Next, we will take a look at Fox Movietone’s “Itinerant Negro Preacher” which was made by a documentary movie team in 1925, the earliest period that is represented today. Here you will see a far less personal but certainly enthralled lens. The Fox camera man follows a traveling preacher revealing the word of God to anyone who will listen.
Now I will talk a little bit about my film “Sermons and Sacred Pictures”.
I first saw Reverend L.O. Taylor’s films and heard his audio recordings when I was 17 years old in the late 1970s
- he’d recently died and his wife had given his entire movie collection to the Center for Southern Folklore in Memphis for safe keeping
- As a high school student in Memphis, I became part of a folklore team that took a cumbersome 16mm film projector around to Rev. Taylor’s churches in order to identify who the people were in his films
- Early on, I realized the novelty of someone like Taylor who was committed to “shooting from the inside out” in what he called his Taylor Made Pictures
- Eight years later, I returned to Memphis, after I too discovered I wanted to be a filmmaker, and not a “director” in the traditional sense of the word, to walk around Rev. Taylor’s neighborhoods where had preached and filmed – with my own 16mm Bolex
- Like Taylor, I issued my own unofficial license, I didn’t work with a bona fide news agency – I had the freedom to explore, ask questions and engage with a part of town that was, honestly, new to me – one that was quite different from the Memphis I had known
As I began to intertwine my new color material with Taylor’s images, I felt as if we were in the process of creating something together. Throughout the making of the film, I had guidance from three filmmakers who were living in San Francisco where I was currently studying.
- 1) I interned with Bruce Conner — avant-garde film’s found footage impresario and a devoted gospel music fan — for a year and he helped me to jump into the film images with reverence and spunk
- 2) Trinh T. Minh-ha — filmmaker and cultural theorist — helped me to grapple with my own distance and difference from the people in the images but also to find a comfort in my connections to the story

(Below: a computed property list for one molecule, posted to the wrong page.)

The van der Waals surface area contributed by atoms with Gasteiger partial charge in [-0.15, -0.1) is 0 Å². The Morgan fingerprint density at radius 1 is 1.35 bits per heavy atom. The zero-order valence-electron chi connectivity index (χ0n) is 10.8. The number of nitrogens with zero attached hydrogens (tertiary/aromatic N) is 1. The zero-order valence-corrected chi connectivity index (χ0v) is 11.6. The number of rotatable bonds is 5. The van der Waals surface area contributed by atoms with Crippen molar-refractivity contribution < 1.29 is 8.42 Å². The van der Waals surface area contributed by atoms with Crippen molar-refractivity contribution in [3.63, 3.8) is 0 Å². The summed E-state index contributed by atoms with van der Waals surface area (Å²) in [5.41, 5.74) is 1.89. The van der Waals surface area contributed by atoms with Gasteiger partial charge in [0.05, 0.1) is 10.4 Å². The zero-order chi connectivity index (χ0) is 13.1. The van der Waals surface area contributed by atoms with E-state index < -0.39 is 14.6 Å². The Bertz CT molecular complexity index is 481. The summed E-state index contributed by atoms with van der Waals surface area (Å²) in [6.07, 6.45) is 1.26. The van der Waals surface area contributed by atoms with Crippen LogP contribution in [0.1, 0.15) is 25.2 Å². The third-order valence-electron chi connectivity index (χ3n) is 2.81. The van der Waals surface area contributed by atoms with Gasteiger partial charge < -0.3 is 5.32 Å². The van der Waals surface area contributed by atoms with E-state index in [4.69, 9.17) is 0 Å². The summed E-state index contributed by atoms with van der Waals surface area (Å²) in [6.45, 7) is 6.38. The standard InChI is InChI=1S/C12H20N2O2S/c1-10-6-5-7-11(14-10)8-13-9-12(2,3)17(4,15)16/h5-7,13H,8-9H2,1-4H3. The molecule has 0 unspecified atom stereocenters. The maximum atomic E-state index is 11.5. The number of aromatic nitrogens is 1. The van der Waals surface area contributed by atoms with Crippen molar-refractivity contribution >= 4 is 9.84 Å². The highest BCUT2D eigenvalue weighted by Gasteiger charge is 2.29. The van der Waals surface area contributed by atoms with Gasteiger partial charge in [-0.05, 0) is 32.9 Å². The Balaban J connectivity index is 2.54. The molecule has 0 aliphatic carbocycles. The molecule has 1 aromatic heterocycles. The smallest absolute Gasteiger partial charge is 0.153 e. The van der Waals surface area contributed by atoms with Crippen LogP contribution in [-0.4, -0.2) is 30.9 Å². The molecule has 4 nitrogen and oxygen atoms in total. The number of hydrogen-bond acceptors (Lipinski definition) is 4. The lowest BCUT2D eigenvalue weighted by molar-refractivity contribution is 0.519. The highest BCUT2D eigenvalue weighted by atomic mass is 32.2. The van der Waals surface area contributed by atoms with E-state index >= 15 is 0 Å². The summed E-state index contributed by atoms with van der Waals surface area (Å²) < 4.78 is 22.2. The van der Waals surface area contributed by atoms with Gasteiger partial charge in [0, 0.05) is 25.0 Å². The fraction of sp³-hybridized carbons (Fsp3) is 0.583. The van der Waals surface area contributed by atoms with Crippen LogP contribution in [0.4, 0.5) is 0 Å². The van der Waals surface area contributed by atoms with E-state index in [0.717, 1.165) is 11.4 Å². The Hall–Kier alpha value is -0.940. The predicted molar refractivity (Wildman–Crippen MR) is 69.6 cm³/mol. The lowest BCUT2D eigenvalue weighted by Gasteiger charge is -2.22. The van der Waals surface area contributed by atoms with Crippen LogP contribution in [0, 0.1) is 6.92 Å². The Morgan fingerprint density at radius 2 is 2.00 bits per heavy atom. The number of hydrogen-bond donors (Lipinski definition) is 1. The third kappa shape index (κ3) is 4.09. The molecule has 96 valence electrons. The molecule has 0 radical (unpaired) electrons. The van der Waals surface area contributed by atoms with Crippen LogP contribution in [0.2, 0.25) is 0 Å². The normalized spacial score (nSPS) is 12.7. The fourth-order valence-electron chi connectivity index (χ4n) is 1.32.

- 3) Experimental filmmaker and early film enthusiast Ernie Gehr showed me how to see each frame in Reverend Taylor’s films as a photograph with a specific history and composition
- Over my two years of shooting and editing, I discovered that it was in the sound that I felt that the people in these films most “came alive” – it was in the voices and the splash of the water that I felt the miracle of the medium as it “journied” through time and space. As film curator Josh Siegel noted in his introduction to this series, perhaps what is most startling about these films is that we have a window into the “interior worlds” of African Americans living in early to mid-century America. We as a 2015 audience are able to see what mattered most to these artists of long ago.
My first screenings of “Sermons and Sacred Pictures” were in Rev. Taylor’s very own church. We had hundreds of people from Taylor’s community and far beyond there to celebrate a man who had given so much of his life to his people. Like Spencer Williams in his now legendary “Blood of Jesus” and Hurston in her moving image documents, Taylor was a filmmaker who realized that through the lens of his camera he could preserve and convey significant strides in Black American history as well as dramatic, deeply spiritual moments that somehow brought those of us on the earth a little closer to something he called God or heaven.